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AIDS Res Hum Retroviruses. 2013 Jan;29(1):121-8. doi: 10.1089/AID.2012.0064. Epub 2012 Sep 4.

Acute HIV-1 infection in the Southeastern United States: a cohort study.

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  • 1Duke University, Durham, NC 27710, USA. mehri.mckellar@duke.edu

Abstract

In 1998 a collaboration between Duke University and the University of North Carolina, Chapel Hill (UNC) was founded to enhance identification of persons with acute HIV-1 infection (AHI). The Duke-UNC AHI Research Consortium Cohort consists of patients ≥18 years old with a positive nucleic acid amplification test (NAAT) and either a negative enzyme immunoassay (EIA) test or a positive EIA with a negative/indeterminate Western blot. Patients were referred to the cohort from acute care settings and state-funded HIV testing sites that use NAAT testing on pooled HIV-1 antibody-negative samples. Between 1998 and 2010, 155 patients with AHI were enrolled: 81 (52%) African-Americans, 63 (41%) white, non-Hispanics, 137 (88%) males, 108 (70%) men who have sex with men (MSM), and 18 (12%) females. The median age was 27 years (IQR 22-38). Most (n=138/155) reported symptoms with a median duration of 17.5 days. The median nadir CD4 count was 408 cells/mm(3) (IQR 289-563); the median observed peak HIV-1 level was 726,859 copies/ml (IQR 167,585-3,565,728). The emergency department was the most frequent site of initial presentation (n=55/152; 3 missing data). AHI diagnosis was made at time of first contact in 62/137 (45%; 18 missing data) patients. This prospectively enrolled cohort is the largest group of patients with AHI reported from the Southeastern United States. The demographics reflect the epidemic of this geographic area with a high proportion of African-Americans, including young black MSM. Highlighting the challenges of diagnosing AHI, less than half of the patients were diagnosed at the first healthcare visit. Women made up a small proportion despite increasing numbers in our clinics.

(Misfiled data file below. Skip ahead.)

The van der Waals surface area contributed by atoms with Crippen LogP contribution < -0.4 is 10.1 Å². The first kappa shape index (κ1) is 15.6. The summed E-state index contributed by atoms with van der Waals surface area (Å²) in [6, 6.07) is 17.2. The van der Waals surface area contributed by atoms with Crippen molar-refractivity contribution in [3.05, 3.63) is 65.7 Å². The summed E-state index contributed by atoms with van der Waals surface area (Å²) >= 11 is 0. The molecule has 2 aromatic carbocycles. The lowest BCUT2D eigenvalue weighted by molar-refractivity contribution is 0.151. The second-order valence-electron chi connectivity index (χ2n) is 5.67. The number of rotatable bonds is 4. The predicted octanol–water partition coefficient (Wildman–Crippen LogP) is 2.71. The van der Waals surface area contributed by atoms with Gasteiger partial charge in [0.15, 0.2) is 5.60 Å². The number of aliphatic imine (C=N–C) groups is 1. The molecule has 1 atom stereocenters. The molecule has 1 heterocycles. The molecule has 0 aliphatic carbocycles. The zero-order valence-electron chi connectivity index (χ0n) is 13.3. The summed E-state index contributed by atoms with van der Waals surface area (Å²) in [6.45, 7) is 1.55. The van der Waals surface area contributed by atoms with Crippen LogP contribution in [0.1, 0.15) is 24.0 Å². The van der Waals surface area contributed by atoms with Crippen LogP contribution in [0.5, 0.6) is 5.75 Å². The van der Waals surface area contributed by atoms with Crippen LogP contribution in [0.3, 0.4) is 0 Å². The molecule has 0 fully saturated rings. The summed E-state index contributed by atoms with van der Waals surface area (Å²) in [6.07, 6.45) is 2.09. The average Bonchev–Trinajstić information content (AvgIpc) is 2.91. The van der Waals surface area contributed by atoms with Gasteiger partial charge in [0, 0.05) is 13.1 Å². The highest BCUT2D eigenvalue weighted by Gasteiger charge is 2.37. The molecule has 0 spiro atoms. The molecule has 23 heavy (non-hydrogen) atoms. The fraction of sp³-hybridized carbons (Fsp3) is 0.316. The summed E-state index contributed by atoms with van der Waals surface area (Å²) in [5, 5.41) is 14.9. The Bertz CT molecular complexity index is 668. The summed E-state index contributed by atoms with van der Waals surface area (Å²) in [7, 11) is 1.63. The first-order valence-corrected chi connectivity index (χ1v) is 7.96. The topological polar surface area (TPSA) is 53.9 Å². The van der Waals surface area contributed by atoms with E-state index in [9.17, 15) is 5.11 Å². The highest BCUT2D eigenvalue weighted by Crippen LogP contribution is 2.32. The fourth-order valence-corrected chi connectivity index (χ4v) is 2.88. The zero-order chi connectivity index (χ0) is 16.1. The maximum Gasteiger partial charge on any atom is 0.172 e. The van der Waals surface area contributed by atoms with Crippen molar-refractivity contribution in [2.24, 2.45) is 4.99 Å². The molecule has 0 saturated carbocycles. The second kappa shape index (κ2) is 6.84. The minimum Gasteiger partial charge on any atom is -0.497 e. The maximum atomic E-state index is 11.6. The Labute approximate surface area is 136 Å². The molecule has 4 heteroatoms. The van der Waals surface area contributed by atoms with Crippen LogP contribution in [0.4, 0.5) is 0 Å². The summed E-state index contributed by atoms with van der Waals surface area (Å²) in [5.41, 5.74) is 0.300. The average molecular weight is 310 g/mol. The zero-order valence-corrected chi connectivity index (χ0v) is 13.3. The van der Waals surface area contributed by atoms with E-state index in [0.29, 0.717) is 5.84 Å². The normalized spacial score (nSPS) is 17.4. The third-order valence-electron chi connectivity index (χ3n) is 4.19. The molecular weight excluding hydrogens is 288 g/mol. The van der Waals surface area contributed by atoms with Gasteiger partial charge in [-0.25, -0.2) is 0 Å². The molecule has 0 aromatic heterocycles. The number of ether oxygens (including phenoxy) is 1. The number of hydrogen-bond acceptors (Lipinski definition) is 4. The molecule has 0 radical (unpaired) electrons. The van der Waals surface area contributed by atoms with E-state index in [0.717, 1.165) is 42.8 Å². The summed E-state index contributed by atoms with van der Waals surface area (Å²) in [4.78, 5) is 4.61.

PMID:
22839749
[PubMed - indexed for MEDLINE]
PMCID:
PMC3537297
Free PMC Article

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